Engineering Optimization Chapter 7 Constrained direct search Part
- Slides: 24
Engineering Optimization Chapter 7: Constrained direct search (Part 2) Huy-Dung Han, Fabio E. Lapiccirella Department of Electrical and Computer Engineering University of California, Davis Advisors: Professor Xin Liu and Professor Zhi Ding Professor Biswanath Mukherjee’s group study
7. 3 RANDOM-SEARCH METHODS �Purpose �Locating feasible starting points �Locating the vicinity of the optimum � 2 methods �Direct Sampling Procedures �Strategies based on random-search procedures.
7. 3. 1 Direct Sampling Procedures. Simultaneous search �Randomize & find the optimum �To achieve the optimum with 90% confidence and the number of samples is in the order of �Eg:
Sampling with interval reduction �Series of Q simultaneous blocks. �P point per blocks �The best point of the pervious block initializes the current block. �The current block is executed with a reduced variable sampling range.
Sampling with interval reduction �Inputs �Initial feasible �Range estimate �reduction factor
Sampling with interval reduction �For each block q=1. . Q.
Example 7. 4 Fuel Allocation in Power Plants � 2 electric power generators �Combined power �Operating range �Generator 1 �Oil required �Gas required �Generator 2 �Oil required �Gas required �Fuel gas limitation: less than 10 unit/h
Example 7. 4 Fuel Allocation in Power Plants (cont. ) �Fuels can be combined in an additive fashion �to generate we need �Determine the output rate of each generator and the fuel mix fractions so as to minimize the total power consumption
Example 7. 4 Fuel Allocation in Power Plants (cont. ) �Minimize the oil consumption �Subject to �Availability of gas �Ouput power requirement
Example 7. 4 Result �Sampling with reduction interval method �Initial solution �Initial range estimate �Result �Cost � 0. 1% of the optimum: 55 blocks x 100 samples � 0. 01% of the optimum: 86 blocks x 100 samples
7. 3. 2 Combined Heuristic Procedures �Combine random sampling with heuristic rules �We investigate 2 methods �Adaptive Step-size random search �Combinatorial Heuristic Method
Adaptive Step-size Random Search �Search direction: random �Step length in that direction is determined by the previous history of successes and failures �If 2 successive steps lead to improvement, increase step size. �If M steps lead to no improvement, decrease step size �It finds a local optimum.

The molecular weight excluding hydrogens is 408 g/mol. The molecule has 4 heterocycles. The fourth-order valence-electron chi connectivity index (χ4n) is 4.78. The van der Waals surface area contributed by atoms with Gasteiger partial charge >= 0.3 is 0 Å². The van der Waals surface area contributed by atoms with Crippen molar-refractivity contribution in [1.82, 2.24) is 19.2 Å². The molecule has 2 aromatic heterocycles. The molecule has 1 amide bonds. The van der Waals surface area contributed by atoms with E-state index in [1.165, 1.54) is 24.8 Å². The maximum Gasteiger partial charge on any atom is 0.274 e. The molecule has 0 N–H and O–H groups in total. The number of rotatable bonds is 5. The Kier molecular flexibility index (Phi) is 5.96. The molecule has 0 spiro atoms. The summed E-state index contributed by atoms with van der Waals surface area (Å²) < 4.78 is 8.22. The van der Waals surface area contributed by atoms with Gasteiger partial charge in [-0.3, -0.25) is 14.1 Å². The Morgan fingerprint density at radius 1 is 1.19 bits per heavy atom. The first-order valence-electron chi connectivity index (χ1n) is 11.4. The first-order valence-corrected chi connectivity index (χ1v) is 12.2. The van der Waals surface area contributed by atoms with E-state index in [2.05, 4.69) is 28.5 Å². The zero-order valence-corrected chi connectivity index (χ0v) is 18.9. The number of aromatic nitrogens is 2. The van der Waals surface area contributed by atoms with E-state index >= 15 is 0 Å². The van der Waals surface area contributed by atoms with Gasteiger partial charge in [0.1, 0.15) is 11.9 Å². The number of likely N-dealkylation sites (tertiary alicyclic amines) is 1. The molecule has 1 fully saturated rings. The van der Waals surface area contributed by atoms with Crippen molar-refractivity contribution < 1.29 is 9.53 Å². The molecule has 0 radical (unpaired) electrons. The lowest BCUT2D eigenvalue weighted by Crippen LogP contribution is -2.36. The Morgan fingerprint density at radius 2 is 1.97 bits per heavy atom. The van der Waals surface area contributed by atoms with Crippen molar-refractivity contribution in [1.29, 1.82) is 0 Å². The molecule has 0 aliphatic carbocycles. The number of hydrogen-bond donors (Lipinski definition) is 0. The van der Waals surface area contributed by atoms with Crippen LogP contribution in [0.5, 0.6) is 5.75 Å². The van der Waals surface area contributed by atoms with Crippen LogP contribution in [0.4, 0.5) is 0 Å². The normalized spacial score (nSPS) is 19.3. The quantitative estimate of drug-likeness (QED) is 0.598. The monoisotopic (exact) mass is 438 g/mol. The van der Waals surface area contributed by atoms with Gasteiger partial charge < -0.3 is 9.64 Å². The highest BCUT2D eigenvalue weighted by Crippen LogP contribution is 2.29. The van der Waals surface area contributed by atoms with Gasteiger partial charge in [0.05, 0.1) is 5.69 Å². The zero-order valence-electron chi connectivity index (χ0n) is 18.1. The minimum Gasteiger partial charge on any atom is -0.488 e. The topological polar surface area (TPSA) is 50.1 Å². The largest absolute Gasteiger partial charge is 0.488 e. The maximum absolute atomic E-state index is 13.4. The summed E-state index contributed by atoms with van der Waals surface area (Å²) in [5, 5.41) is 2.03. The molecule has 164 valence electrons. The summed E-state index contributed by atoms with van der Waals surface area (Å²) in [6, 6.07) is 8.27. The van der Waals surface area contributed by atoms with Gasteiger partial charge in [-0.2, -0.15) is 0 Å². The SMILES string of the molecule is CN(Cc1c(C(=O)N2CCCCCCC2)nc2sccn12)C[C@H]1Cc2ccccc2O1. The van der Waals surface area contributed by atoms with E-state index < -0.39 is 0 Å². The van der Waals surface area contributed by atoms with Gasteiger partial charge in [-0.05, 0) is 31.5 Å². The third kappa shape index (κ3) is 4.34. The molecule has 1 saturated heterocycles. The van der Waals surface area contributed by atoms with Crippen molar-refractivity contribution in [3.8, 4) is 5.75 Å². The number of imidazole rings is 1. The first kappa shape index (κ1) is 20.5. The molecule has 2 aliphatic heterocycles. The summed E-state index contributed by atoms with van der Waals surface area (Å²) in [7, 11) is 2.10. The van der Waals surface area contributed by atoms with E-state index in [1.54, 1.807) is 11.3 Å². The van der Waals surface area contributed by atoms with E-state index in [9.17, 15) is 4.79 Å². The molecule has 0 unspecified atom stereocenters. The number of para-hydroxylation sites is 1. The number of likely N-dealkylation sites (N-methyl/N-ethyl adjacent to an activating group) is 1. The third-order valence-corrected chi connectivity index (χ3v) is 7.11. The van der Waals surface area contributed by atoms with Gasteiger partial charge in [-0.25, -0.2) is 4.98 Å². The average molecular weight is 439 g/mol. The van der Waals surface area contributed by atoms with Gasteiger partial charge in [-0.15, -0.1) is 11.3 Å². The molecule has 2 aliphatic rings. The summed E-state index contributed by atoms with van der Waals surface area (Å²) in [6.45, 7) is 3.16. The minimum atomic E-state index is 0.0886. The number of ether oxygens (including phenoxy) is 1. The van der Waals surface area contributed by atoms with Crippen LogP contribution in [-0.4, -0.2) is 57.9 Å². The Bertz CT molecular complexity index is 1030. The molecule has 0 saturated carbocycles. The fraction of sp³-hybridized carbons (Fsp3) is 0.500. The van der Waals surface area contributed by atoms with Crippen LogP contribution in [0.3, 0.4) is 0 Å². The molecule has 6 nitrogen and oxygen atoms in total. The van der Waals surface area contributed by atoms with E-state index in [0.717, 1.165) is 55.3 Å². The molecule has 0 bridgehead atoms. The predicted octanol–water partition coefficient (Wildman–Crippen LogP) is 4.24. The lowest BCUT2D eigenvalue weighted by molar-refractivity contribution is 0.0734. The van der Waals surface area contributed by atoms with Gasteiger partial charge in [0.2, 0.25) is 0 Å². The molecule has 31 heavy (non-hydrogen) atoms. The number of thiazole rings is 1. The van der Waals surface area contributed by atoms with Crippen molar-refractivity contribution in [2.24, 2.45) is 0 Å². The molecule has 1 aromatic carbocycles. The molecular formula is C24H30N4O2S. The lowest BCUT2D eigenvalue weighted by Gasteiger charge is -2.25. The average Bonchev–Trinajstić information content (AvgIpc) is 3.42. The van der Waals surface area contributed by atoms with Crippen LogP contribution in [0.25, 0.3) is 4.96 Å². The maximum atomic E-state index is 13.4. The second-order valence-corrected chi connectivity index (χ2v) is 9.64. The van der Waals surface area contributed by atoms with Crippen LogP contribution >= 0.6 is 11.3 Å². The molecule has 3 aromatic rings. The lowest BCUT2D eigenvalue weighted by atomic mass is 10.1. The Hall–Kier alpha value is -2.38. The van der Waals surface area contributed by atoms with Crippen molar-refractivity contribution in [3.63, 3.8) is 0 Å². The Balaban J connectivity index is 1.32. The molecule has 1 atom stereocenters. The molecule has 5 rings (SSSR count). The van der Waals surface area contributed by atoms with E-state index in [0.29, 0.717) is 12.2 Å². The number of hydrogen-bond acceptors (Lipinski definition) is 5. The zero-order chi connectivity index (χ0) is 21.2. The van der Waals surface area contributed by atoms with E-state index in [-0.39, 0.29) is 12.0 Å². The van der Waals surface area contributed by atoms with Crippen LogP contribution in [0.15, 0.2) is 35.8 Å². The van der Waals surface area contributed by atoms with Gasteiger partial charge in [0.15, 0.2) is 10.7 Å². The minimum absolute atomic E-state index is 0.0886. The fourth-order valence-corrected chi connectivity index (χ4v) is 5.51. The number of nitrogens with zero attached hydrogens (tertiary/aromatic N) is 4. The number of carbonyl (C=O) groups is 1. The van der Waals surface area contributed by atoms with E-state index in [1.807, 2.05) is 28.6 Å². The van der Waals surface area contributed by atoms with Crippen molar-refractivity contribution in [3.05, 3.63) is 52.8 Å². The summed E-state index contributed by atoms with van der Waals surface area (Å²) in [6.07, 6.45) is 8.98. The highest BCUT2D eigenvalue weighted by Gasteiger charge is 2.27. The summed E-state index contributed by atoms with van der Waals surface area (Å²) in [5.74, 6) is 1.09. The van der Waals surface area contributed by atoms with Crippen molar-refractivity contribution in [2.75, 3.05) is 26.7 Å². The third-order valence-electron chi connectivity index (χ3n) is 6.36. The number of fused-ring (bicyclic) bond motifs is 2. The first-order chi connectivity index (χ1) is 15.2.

Adaptive Step-size Random Search �Input �Increase factor when success �Decrease factor when failure �Number of failure �Initial point �Initial �Step size �Failure counter
Adaptive Step-size Random Search �Step 1: �generate random direction vector �Calculate the next point �Step 2: � � �Step 3 � �
Adaptive Step-size Random Search �Step 4: �Step 5: � Check termination rule, if not, go to step 1
Adaptive Step-size Random Search
Combinatorial Heuristic Method �Approach �Discretizing the range of the independent variables �Randomized search over the resulting finite grid of possible solutions. �Step 1 (Initial step) �Given feasible starting point �For each variable , execute the loop of steps
Combinatorial Heuristic Method �Step 2: Optimize the i-th variable, (others are fixed) �(a) If found none, goto step 2 with variable i+1. �(b) �(c) Look ahead search � (i) if not goto step 2(a) with variable i+1 � (ii) find the best point and keep the value of i-th variable. �(d) If i=N, goto step 3. � Otherwise, goto step 2(a) with variable (i+1)
Combinatorial Heuristic Method �In step 2, a grid of points is generated.
Combinatorial Heuristic Method �Step 3: Special for i=N �Step 4: Check the termination. If not satisfied, go to step 2 with variable i=1
Discussion �Random-sampling-based search �Low-dimensionality problems �Generating good starting points for more sophisticated algorithm �If sampling strategy that covers most of the feasible region, it may locate the vicinity of the global optimum. �Identify the approximate neighborhood of the minimum �Quite effective for severely nonlinear problems that involve multiple local minima, low dimensionality.
Summary �Find constraint optima using only objective and constraints �Eliminate equality constraints. �Feasible starting point by randomization �Premature termination: if searches along a fixed set of directions. �Complex method �could fail if the feasible region is not convex. �Random-search: �Sequential sampling is preferable to simultaneous sampling. �Generate good feasible starting points. �Identify the vicinity of global solutions for problems with multiple local optima.